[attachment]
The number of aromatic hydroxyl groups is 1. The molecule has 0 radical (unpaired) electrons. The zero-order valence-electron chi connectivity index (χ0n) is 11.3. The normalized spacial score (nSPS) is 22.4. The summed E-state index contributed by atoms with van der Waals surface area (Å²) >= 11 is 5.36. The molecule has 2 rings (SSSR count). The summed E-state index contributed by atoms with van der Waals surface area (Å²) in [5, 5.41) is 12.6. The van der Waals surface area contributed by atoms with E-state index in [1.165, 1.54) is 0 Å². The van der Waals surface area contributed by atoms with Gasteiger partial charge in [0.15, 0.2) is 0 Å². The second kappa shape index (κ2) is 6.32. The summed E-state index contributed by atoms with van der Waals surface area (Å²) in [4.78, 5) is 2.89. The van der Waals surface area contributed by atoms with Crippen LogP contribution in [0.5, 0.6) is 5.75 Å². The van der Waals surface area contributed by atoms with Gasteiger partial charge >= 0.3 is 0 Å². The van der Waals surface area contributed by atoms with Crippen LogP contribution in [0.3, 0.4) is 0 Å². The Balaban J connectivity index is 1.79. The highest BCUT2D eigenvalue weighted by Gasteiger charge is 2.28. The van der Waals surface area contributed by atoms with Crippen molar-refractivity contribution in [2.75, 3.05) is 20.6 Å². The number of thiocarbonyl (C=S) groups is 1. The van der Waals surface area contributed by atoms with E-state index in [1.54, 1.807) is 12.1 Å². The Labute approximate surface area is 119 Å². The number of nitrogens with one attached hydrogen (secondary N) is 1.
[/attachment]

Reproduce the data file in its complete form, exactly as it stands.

The number of aromatic hydroxyl groups is 1. The molecule has 0 radical (unpaired) electrons. The zero-order valence-electron chi connectivity index (χ0n) is 11.3. The normalized spacial score (nSPS) is 22.4. The summed E-state index contributed by atoms with van der Waals surface area (Å²) >= 11 is 5.36. The molecule has 2 rings (SSSR count). The summed E-state index contributed by atoms with van der Waals surface area (Å²) in [5, 5.41) is 12.6. The van der Waals surface area contributed by atoms with E-state index in [1.165, 1.54) is 0 Å². The van der Waals surface area contributed by atoms with Gasteiger partial charge in [0.15, 0.2) is 0 Å². The second kappa shape index (κ2) is 6.32. The summed E-state index contributed by atoms with van der Waals surface area (Å²) in [4.78, 5) is 2.89. The van der Waals surface area contributed by atoms with Crippen LogP contribution in [0.5, 0.6) is 5.75 Å². The van der Waals surface area contributed by atoms with Gasteiger partial charge >= 0.3 is 0 Å². The van der Waals surface area contributed by atoms with Crippen LogP contribution in [0.3, 0.4) is 0 Å². The Balaban J connectivity index is 1.79. The highest BCUT2D eigenvalue weighted by Gasteiger charge is 2.28. The van der Waals surface area contributed by atoms with Crippen molar-refractivity contribution in [2.75, 3.05) is 20.6 Å². The number of thiocarbonyl (C=S) groups is 1. The van der Waals surface area contributed by atoms with E-state index in [1.54, 1.807) is 12.1 Å². The Labute approximate surface area is 119 Å². The number of nitrogens with one attached hydrogen (secondary N) is 1.